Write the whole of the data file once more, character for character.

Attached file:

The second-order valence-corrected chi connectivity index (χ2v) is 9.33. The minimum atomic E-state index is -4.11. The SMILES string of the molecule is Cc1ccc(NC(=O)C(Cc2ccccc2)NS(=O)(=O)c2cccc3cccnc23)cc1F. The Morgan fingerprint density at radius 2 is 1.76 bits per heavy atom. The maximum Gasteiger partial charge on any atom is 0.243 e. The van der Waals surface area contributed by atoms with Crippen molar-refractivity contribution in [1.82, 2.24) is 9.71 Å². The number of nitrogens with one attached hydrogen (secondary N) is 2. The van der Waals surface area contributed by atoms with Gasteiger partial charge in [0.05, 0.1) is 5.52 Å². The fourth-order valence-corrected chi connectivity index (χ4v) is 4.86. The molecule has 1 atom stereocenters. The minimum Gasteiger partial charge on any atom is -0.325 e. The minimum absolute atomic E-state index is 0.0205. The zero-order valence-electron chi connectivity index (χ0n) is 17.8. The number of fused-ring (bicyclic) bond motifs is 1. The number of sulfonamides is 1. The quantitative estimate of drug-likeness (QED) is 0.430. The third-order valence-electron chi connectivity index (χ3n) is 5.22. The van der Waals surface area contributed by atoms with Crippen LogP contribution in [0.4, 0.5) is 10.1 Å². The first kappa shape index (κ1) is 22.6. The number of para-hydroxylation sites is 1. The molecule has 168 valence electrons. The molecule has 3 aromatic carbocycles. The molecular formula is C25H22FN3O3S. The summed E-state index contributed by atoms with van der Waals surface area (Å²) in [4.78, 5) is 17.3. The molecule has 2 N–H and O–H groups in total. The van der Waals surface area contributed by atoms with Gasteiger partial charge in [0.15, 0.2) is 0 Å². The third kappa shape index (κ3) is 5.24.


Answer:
The second-order valence-corrected chi connectivity index (χ2v) is 9.33. The minimum atomic E-state index is -4.11. The SMILES string of the molecule is Cc1ccc(NC(=O)C(Cc2ccccc2)NS(=O)(=O)c2cccc3cccnc23)cc1F. The Morgan fingerprint density at radius 2 is 1.76 bits per heavy atom. The maximum Gasteiger partial charge on any atom is 0.243 e. The van der Waals surface area contributed by atoms with Crippen molar-refractivity contribution in [1.82, 2.24) is 9.71 Å². The number of nitrogens with one attached hydrogen (secondary N) is 2. The van der Waals surface area contributed by atoms with Gasteiger partial charge in [0.05, 0.1) is 5.52 Å². The fourth-order valence-corrected chi connectivity index (χ4v) is 4.86. The molecule has 1 atom stereocenters. The minimum Gasteiger partial charge on any atom is -0.325 e. The minimum absolute atomic E-state index is 0.0205. The zero-order valence-electron chi connectivity index (χ0n) is 17.8. The number of fused-ring (bicyclic) bond motifs is 1. The number of sulfonamides is 1. The quantitative estimate of drug-likeness (QED) is 0.430. The third-order valence-electron chi connectivity index (χ3n) is 5.22. The van der Waals surface area contributed by atoms with Crippen LogP contribution in [0.4, 0.5) is 10.1 Å². The first kappa shape index (κ1) is 22.6. The number of para-hydroxylation sites is 1. The molecule has 168 valence electrons. The molecule has 3 aromatic carbocycles. The molecular formula is C25H22FN3O3S. The summed E-state index contributed by atoms with van der Waals surface area (Å²) in [4.78, 5) is 17.3. The molecule has 2 N–H and O–H groups in total. The van der Waals surface area contributed by atoms with Gasteiger partial charge in [0.15, 0.2) is 0 Å². The third kappa shape index (κ3) is 5.24.